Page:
YMC Blog

  • Author: Maha Kenawy, Ph.D., University of Nevada, Reno The advent of performance-based earthquake engineering placed large emphasis on quantifying extreme limit states of structures. Predicting structural performance under extreme events relies upon the availability of sophisticated yet efficient numerical tools which can capture the highly nonlinear behavior of structures, and particularly the deterioration of structural components. This article looks at the numerical modeling approaches employed today in simulating the response of reinforced concrete structures to extreme loads, and highlights some of the existing gaps and novel frameworks that were recently developed to advance the current state of structural modeling.

  • Author: Dustin Cook, P.E., Ph.D. Candidate, University of Colorado Boulder One of the pressing challenges of new and evolving seismic risk assessment methods is the need to validate, confirm, and/or verify the outcome of these assessments to support their broader use. A recent collaborative study between the University of Colorado Boulder and the Haselton Baker Risk Group performs a scenario assessment of over 2.6 million buildings to benchmark losses from FEMA P-58 with observed losses from the 1994 Northridge earthquake. This comparison indicates that, while results from FEMA P-58 are heavily dependent upon modeling decisions, the method can be used to provide accurate predictions of post-earthquake economic losses.

  • Author: Yolanda C. Lin, Ph.D., Research Fellow, Disaster Analytics for Society Lab at Nanyang Technological University in Singapore. After an earthquake, earthquake engineers and scientists work tirelessly to understand exactly the mechanisms of what happened, what was damaged, who was affected, how we can best move forward. In the process, we typically strive to identify what valuable lessons-learned can be harnessed from the event, so that a future, similar event may be safer and less impactful the next time around. But, why restrict ourselves to learning from our past disasters only exactly as they unfolded? To address this, we are formalizing a framework to incorporate the use of counterfactual thinking to take a second look at past disasters and uncover additional lessons-learned that we may have missed before.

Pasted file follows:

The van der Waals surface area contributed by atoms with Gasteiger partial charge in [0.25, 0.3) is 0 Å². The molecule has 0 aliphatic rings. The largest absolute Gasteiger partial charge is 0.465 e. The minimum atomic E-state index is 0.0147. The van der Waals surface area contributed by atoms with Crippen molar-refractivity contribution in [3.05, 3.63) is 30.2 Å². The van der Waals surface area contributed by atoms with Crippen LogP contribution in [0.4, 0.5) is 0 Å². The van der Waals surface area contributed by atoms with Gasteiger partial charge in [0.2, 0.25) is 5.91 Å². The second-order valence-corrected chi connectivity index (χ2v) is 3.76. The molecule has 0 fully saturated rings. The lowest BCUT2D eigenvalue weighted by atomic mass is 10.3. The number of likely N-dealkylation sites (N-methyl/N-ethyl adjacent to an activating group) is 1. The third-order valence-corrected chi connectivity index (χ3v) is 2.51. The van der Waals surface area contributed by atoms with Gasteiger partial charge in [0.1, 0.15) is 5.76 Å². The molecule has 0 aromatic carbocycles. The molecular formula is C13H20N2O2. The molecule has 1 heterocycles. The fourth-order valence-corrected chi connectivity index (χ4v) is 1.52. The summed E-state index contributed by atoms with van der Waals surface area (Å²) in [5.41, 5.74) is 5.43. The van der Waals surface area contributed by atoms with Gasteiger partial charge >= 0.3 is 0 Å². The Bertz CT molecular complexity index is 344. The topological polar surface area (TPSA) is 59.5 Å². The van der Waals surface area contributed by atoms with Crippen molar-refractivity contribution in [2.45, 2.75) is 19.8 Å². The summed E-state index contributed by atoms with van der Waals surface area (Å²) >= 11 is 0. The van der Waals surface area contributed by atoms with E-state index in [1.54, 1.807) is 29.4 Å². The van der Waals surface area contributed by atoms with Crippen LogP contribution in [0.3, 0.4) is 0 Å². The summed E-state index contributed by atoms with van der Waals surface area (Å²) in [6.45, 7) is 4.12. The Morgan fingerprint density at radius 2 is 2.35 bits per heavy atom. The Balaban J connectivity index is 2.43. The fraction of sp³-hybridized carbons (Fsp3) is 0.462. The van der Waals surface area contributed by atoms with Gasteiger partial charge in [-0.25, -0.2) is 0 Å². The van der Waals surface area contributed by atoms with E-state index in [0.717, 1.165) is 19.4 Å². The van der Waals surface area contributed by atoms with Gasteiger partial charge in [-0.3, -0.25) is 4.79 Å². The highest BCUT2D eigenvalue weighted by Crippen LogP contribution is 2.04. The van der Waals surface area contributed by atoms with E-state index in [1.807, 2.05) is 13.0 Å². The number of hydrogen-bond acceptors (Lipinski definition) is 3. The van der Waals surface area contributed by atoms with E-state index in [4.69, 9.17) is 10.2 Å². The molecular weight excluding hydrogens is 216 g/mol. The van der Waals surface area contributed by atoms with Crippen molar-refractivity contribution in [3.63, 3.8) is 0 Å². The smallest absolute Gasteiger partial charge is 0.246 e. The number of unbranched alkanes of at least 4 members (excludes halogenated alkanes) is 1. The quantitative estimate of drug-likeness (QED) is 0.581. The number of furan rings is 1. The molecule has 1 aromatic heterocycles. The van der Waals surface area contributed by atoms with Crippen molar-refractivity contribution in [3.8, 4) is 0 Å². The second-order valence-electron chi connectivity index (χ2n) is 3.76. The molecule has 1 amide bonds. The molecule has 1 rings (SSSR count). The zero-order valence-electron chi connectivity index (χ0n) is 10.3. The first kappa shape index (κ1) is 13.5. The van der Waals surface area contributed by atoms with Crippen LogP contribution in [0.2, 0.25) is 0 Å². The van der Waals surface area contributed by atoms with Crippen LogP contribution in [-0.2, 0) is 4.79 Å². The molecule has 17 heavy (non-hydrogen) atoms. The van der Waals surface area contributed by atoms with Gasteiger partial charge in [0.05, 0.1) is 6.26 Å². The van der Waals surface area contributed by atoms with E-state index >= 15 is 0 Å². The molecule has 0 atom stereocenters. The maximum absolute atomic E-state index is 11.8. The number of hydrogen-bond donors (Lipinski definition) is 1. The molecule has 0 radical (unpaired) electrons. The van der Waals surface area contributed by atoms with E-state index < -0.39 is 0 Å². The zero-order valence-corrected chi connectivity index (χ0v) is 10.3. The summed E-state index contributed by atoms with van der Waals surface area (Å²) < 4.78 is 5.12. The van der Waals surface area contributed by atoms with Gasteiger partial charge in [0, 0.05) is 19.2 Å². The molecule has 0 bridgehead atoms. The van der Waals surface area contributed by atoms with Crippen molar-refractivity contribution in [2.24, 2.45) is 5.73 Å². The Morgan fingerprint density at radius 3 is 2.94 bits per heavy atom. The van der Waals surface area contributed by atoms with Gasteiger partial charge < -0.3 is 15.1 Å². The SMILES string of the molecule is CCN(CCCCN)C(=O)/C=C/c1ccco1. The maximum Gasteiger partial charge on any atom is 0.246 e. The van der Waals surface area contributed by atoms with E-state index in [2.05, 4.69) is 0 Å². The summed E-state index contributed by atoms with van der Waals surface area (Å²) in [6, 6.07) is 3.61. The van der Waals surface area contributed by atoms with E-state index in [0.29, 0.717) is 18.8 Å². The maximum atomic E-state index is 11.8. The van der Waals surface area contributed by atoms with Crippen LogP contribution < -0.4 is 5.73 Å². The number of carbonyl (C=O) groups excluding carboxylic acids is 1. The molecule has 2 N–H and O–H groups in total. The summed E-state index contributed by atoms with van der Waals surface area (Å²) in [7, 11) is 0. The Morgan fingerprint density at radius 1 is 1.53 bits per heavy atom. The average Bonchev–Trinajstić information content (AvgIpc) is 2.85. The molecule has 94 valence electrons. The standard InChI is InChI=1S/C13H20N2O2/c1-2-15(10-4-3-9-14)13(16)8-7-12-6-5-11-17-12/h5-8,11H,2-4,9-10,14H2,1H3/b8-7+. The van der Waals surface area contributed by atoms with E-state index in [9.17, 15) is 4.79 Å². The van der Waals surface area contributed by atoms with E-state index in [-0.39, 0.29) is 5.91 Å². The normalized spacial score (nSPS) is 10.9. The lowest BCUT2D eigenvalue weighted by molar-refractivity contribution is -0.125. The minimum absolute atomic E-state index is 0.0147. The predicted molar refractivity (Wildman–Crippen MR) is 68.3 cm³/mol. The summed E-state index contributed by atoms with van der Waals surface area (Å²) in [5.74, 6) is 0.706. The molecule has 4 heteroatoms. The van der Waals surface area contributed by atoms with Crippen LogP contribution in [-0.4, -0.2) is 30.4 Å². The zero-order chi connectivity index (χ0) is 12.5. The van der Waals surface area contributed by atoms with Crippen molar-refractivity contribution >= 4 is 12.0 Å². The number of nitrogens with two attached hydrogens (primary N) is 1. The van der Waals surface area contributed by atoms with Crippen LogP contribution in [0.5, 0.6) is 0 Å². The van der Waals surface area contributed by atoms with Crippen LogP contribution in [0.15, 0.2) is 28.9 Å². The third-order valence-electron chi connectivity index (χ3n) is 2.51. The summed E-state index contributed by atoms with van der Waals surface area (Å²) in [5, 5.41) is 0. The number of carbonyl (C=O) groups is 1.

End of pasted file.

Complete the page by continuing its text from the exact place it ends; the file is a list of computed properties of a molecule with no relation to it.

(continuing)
• Author: Christine Z. Beyzaei, Ph.D., Senior Engineer, Exponent The EERI Learning from Earthquakes (LFE) Travel Study Program provides the opportunity for young professionals to visit areas previously impacted by earthquakes and observe the long-term recovery efforts and resiliency measures implemented in the years following the earthquake event. The 2019 LFE Travel Study program brought a group of 25 young professionals to New Zealand, to observe recovery following the 2010-2011 Canterbury earthquake sequence and the 2016 Mw 7.8 Kaikoura earthquake. The program was co-hosted by EERI and QuakeCoRe (a NZ Crown Research Institute), with participants from around the world comprising a diverse, multidisciplinary group.

  • Author: Ezra Jampole, Ph.D., P.E., Senior Engineer, Exponent On 07 November 2016 (01:44:25 UTC) a M5.0 earthquake devastated the historic downtown of Cushing, Oklahoma. Within a week of the earthquake, EERI sent a reconnaissance team to Cushing to document the damage to the built environment and implement a business resilience survey in the historic downtown. The team found that unreinforced masonry buildings sustained significant damage, including out-of-plumbness, partial collapses, and extensive façade damage, effectively closing the downtown. More than two years after the earthquake, Ezra Jampole returned to Cushing’s historic downtown to observe how the community had rebuilt following the earthquake. Numerous buildings have been demolished and many buildings sit unrepaired.

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